There are three ways in which ART and AR meet: when an AR effect can be recognised as art, when an AR effect is a reinterpretation or is influenced by a piece of art or when AR is used to display or enhance the display of artwork in the museum or outside of it.
AR recognised as art
When it comes to social media AR, it is important to stress that Instagram AR Effects and Snapchat Lenses have enabled many community artists to show their creativity and unique vision. There are creators that, thanks to their graphic skills and imagination, should be recognised as real artists. In her article titled Face Filters for Instagram and Snapchat Are the New Frontier of Surrealist Art, Jessica Herrington claims that:
“The AR face filters (…) are themselves novel art forms. Since we often use social media tools to create AR art, then the creation is inherently a form of post-internet art”.
This form of art, according to Herrington, has its unique features, which can be described as follows:
- there is no distinct division between the artwork and the viewer, as the user of an AR effect becomes a performer;
- as “there aren’t always clear instructions for what a user needs to do to get the full experience, the exploration is part of the artistic process”;
- it is virtual, so the content can be made available anytime, anywhere and it doesn’t make any physical change to space or face. In a few words, “it is immediate, reversible, and easily shared”;
- most often, it takes from surreality and futurism to explore “escapism, relief, comedy, and self-expression”.
Some of them tell us a story, like @andypicci‘s APNEA, which is quite a poignant depiction of ourselves melting into our smartphones. Other artists decide to translate their art into AR medium, like @botanicaneue – a floral designer who added AR botanical headpieces to her real-life portfolio.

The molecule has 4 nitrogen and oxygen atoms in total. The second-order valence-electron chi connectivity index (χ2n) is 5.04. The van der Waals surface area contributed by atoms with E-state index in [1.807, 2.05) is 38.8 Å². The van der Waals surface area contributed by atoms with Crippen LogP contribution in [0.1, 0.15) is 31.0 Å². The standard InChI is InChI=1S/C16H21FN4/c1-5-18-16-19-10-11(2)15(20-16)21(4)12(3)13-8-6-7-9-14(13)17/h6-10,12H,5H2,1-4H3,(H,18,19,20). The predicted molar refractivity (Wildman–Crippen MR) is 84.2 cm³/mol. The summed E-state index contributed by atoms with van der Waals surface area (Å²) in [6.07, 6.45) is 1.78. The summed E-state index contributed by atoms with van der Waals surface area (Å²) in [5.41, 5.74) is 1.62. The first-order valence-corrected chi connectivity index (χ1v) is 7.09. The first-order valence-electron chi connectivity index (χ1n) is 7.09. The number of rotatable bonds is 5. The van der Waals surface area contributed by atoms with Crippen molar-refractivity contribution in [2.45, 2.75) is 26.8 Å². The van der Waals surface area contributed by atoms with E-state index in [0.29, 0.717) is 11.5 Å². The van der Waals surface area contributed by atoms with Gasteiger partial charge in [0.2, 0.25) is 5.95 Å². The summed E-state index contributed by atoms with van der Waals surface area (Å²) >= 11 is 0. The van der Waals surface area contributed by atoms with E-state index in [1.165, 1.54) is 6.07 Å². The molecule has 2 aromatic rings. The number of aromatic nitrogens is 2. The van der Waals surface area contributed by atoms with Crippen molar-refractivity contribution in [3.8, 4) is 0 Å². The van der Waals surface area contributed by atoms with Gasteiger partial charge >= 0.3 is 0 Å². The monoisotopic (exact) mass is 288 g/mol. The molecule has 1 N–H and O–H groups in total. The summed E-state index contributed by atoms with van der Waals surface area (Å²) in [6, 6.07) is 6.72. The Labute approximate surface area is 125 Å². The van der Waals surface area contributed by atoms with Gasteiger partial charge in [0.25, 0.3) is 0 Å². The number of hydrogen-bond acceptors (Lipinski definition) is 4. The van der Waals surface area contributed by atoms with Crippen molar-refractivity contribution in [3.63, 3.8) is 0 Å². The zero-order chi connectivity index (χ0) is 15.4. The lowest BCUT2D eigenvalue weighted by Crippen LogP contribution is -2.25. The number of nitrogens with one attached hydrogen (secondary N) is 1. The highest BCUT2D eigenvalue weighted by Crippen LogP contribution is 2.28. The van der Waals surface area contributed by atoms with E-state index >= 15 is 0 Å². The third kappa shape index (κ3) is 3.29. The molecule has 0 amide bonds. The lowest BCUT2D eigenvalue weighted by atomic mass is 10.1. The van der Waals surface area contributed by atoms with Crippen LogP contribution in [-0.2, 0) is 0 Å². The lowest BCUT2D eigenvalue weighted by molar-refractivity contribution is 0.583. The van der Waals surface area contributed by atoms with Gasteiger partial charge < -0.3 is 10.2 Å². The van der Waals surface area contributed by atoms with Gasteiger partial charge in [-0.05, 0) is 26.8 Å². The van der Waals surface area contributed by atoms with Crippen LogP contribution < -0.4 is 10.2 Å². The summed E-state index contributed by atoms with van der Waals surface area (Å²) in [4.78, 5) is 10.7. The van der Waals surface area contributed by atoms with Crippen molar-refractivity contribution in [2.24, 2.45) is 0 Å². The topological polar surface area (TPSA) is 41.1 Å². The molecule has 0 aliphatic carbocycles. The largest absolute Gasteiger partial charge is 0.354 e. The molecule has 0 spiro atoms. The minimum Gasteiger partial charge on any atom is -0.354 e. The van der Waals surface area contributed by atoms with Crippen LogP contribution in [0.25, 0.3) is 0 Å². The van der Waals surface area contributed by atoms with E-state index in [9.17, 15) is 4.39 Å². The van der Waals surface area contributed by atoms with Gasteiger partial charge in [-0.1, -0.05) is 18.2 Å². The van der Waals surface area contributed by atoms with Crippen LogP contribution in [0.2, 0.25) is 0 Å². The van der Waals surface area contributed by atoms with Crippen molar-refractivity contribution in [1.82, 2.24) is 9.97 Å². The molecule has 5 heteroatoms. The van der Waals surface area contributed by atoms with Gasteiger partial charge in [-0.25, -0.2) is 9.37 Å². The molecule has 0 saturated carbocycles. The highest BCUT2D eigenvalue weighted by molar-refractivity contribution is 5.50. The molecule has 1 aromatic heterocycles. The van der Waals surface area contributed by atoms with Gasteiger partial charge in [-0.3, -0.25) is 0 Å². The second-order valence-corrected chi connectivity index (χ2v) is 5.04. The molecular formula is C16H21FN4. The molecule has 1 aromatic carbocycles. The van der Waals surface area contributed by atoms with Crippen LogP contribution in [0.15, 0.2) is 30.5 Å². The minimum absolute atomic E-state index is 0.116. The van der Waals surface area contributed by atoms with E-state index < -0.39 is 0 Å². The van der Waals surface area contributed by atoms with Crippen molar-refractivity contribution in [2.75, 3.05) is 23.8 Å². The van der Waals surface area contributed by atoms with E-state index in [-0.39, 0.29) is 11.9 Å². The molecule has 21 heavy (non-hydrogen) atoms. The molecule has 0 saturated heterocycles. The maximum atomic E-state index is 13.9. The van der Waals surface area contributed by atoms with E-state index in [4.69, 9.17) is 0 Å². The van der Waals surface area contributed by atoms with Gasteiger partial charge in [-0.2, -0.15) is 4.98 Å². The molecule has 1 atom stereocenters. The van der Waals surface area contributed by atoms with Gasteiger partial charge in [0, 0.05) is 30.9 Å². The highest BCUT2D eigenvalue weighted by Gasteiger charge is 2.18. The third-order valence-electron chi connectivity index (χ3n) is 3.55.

@geyzerrr is one of the creators that make effects in a few different styles typical for Instagram, but her PopArt piece is one of the most impressive of hers. @johwska became famous as a pioneering author of silicon-like Instagram face filters.
One of the identification marks of art is consistency in both style and theme, which can be definitely observed in @whiteabysses‘ impressive neon AR effects.
AR influenced by art
There are also many AR effects that allude to the pieces of art such as paintings or sculpture in various ways. To some degree, few of them can also be seen as a contemporary, technological reinterpretation of existing artworks. Besides becoming a portrayed, famous character, they pay tribute to creators’ favourite artists in various ways, eg. creating a game where van Gogh has to run while avoiding ears.
There are many Instagram AR effects inspired by art, but @egeislekel is definitely the most important creator that took interested in them. His many AR effects alluding to the artworks are both very creative and diverse, so it’s worth to take a minute to see all of his effects presented on this video 👆
AR displaying art